"The ice was here, the ice was there,
The ice was all around :
It crack'd and growl'd, and roard and howld,
Like noises in a swound !
‘At length did cross an Albatross,
Thorough the fog it came;
As if it had been a Christian soul
We hail'd it in God's name.
"It ate the food it ne'er had eat,
And round and round it flew.
The ice did split with a thunder-fit ;
The helmsman steer'd us through.
“And a good south wind sprung up behind ;
The Albatross did follow,
And every day, for food or play,
Came to the mariners' hollo !
• In mist or cloud, on mast or shroud,
It perch'd for vespers nine ;
Whiles all the night, through fog-smoke white,
Glimmer'd the white moon-shine.'

L

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‘God save thee, ancient Mariner !
From the fiends, that plague thee thus !-
Why look'st thou so ??— With my cross-bow
I shot the Albatross !'

PART II

· The Sun now rose upon the right : Out of the sea came he, Still hid in mist, and on the left Went down into the sea. "And the good south wind still blew behind, But no sweet bird did follow, Nor any day for food or play Came to the mariners' hollo ! * And I had done a hellish thing, And it would work 'em woe : For all averr'd, I had kill'd the bird That made the breeze to blow. Ah wretch ! said they, the bird to slay, That made the breeze to blow ! ‘Nor dim nor red, like God's own head, The glorious Sun uprist : Then all averr'd, I had kill'd the bird That brought the fog and mist. 'Twas right, said they, such birds to slay, That bring the fog and mist. 'The fair breeze blew, the white foam flew, The furrow stream'd off free; We were the first that ever burst Into that silent sea. ‘Down dropt the breeze, the sails dropt down, 'Twas sad as sad could be ; And we did speak only to break The silence of the sea ! • All in a hot and copper sky, The bloody Sun, at noon, Right up above the mast did stand, No bigger than the Moon.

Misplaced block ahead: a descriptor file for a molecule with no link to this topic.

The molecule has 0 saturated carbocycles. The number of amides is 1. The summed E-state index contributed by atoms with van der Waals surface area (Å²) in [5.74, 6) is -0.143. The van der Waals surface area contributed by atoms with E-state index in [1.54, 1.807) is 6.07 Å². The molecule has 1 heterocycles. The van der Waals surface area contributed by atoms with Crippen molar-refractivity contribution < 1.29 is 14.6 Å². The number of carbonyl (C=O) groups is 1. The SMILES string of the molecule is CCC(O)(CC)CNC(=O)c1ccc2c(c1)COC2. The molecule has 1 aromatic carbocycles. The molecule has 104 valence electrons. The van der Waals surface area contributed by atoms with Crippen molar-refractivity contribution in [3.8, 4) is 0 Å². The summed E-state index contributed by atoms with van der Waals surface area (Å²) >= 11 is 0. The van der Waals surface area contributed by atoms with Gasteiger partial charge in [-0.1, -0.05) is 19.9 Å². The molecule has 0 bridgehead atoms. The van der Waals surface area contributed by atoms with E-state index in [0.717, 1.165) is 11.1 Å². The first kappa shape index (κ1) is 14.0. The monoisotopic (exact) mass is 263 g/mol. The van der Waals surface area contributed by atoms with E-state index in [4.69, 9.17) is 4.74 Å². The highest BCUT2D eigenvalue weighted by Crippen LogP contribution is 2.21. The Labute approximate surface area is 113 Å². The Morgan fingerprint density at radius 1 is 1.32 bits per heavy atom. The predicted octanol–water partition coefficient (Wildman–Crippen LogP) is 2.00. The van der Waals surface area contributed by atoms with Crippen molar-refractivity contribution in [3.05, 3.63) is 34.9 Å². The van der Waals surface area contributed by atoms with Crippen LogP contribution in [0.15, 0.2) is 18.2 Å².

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' Day after day, day after day,
We struck, nor breath nor motion ;
As idle as a painted ship
Upon a painted ocean.

'Water, water, everywhere,
And all the boards did shrink;
Water, water, everywhere,
Nor any drop to drink.
'The very deep did rot: 0 Christ!
That ever this should be !
Yea, slimy things did crawl with legs
Upon the slimy sea.

About, about, in reel and rout
The death-fires danced at night ;
The water, like a witch's oils,
Burnt green and blue, and white.

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"And some in dreams assured were
Of the spirit that plagued us so ;
Nine fathom deep he had followed us
From the land of mist and snow.

' And every tongue, through utter drought,
Was wither'd at the root ;
We could not speak, no more than if
We had been choked with soot.

'Ah! well a-day! what evil looks
Had I from old and young !
Instead of the Cross, the Albatross
About my neck was hung.'

PART III

'There pass'd a weary time. Each throat
Was parch’d, and glazed each eye.
A weary time! A weary time !
How glazed each weary eye!
When looking westward, Í beheld
A something in the sky.